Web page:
Yezid, I’m going to flip the question on its head for you. You’ve heard Brian and Rosemary. We all know that the United States is more unpopular than ever in the Middle East, but is there any desire for the United States to play a positive role in the region were it sincerely to attempt to do so? Or has there been too much loss of credibility?
YEZID SAYIGH: There’s such a loss of credibility that anything the United States does for a while will continue to be regarded with a great deal of suspicion. After all, the Bush administration has in its ranks senior officials who are committed to preventing Palestinian statehood, to colonizing and settling the rest of the West Bank and east Jerusalem, etc.
The United States needs to take a policy of least harm. In other words, it can act in ways that are less concerned with changing reality in a proactive way. Alternatively, it might try to say, “We want to avoid assisting authoritarian regimes. At the same time, it’s not our business to go setting up new people as new leaders.”
I as a liberal might welcome the support of the West or the United States on certain issues, but I also know that at the end of the day it’s only local people who are going to be able to make the real changes. The United States, however mighty it is, can’t actually engineer new political systems. We’ve seen that precisely in Iraq where the [Bush administration] went in with a certain image of what Iraq was, how it should be rebuilt, and has messed up the job on a tremendous and worrying scale.
Brian, please respond to that – you’re saying we can be a force of good and there are ways in which we can promote human rights and democracy, but Yezid is saying that maybe it’s more pragmatic to take a “first do no harm” policy.
KATULIS: I don’t think we disagree, essentially. We talk about promoting democracy and promoting institutions abroad on the one side, and on the other side we abuse detainees in Guantanamo, Abu Ghraib, and other places. We work with some of the same characters in these regimes that we criticize to help them crack down on what is legitimate political dissent.
We need to fundamentally change our policies in the Middle East peace process, frankly. The Bush administration has unilaterally taken itself out of the ballgame and it hasn’t been a constructive force at all in helping the Israelis and Palestinians reach any agreement. We need a radical shift. That’s terribly important not only in the Israeli/Palestinian context, but in terms of how we’re viewed throughout the region. One way to do that is actually working with our allies in Europe, as Rosemary suggests.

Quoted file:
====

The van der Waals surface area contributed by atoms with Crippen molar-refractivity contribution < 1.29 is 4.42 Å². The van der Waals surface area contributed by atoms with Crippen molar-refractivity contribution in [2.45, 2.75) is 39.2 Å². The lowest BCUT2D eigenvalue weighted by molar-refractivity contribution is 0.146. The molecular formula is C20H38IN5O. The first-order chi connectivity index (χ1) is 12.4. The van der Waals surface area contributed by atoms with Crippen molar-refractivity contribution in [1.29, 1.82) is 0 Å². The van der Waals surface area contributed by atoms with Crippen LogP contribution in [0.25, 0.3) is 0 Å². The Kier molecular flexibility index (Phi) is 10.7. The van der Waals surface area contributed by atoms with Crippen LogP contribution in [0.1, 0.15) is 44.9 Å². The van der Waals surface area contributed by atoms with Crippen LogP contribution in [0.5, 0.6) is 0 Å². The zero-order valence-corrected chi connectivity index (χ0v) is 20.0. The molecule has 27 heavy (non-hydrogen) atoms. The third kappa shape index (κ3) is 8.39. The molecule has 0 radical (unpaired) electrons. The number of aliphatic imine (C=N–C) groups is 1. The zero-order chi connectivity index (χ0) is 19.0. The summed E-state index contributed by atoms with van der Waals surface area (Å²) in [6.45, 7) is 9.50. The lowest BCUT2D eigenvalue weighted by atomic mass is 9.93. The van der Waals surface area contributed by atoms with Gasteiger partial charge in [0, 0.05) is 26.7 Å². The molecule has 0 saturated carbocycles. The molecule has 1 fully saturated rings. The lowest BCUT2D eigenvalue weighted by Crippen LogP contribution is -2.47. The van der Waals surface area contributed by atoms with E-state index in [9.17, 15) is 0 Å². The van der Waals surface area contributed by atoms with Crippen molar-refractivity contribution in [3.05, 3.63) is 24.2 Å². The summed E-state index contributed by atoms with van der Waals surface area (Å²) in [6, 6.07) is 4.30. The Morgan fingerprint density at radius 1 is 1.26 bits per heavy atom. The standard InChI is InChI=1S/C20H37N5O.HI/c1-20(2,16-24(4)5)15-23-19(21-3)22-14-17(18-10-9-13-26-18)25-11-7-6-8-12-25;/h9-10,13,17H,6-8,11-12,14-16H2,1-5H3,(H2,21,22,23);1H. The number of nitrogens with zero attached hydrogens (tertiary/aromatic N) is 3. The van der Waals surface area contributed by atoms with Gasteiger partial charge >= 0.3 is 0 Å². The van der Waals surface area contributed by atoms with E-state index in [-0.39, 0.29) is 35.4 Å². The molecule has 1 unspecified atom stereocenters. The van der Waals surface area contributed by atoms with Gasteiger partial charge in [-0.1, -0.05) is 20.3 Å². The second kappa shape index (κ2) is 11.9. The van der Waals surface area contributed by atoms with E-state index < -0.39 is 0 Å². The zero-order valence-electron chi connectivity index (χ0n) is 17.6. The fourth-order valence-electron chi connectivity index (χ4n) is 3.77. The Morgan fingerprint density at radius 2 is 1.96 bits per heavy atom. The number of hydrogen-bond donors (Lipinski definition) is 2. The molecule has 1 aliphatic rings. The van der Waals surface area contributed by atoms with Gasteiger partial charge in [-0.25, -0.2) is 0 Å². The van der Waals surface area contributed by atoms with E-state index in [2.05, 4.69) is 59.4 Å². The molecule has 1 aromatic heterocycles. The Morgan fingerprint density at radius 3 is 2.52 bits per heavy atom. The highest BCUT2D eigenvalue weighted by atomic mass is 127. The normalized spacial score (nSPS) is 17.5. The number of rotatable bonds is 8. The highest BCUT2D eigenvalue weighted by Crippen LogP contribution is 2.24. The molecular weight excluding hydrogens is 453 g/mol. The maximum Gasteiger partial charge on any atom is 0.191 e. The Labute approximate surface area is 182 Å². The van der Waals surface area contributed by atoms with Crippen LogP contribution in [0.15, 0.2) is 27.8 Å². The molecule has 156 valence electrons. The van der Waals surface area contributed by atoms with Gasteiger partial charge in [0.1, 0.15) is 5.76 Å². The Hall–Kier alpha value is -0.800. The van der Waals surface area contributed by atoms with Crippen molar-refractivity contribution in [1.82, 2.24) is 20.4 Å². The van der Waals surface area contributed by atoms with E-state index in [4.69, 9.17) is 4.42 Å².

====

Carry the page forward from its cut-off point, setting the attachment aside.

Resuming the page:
Especially if you consider that our relationship to Israel has been the lynchpin of U.S. foreign policy. Joel, how should we reconsider this relationship in terms of changing our strategy in the region?
JOEL BEININ: The United States has – since the end of World War II at least – supported the most regressive, backward regimes in the region because they have been its most important allies in the Cold War, because they have guaranteed the free flow of oil at desirable prices to the West, because they have reinvested their petro-dollars in the stock markets of New York and London. And the relationship with Israel doesn’t directly have very much to do with that.
It’s a pretty big task to revise that. But I would begin with Palestine and Israel. The United States needs to stop unreservedly supporting Israel. It needs to remove itself as the moderator of what is called the “peace process.” The moderating role needs to be turned over to international bodies that are much less tied to one party in the conflict.
There is an international consensus on what the resolution to this conflict should be. Two states: a Palestinian state in the West Bank and the Gaza Strip with its capital in East Jerusalem and some consideration for the right of Palestinian refugees to return; and the state of Israel inside its borders, as they were before June 1967. The only significant dissidents from that position are Israel and the United States, and Israel is only able to persist because the United States backs it.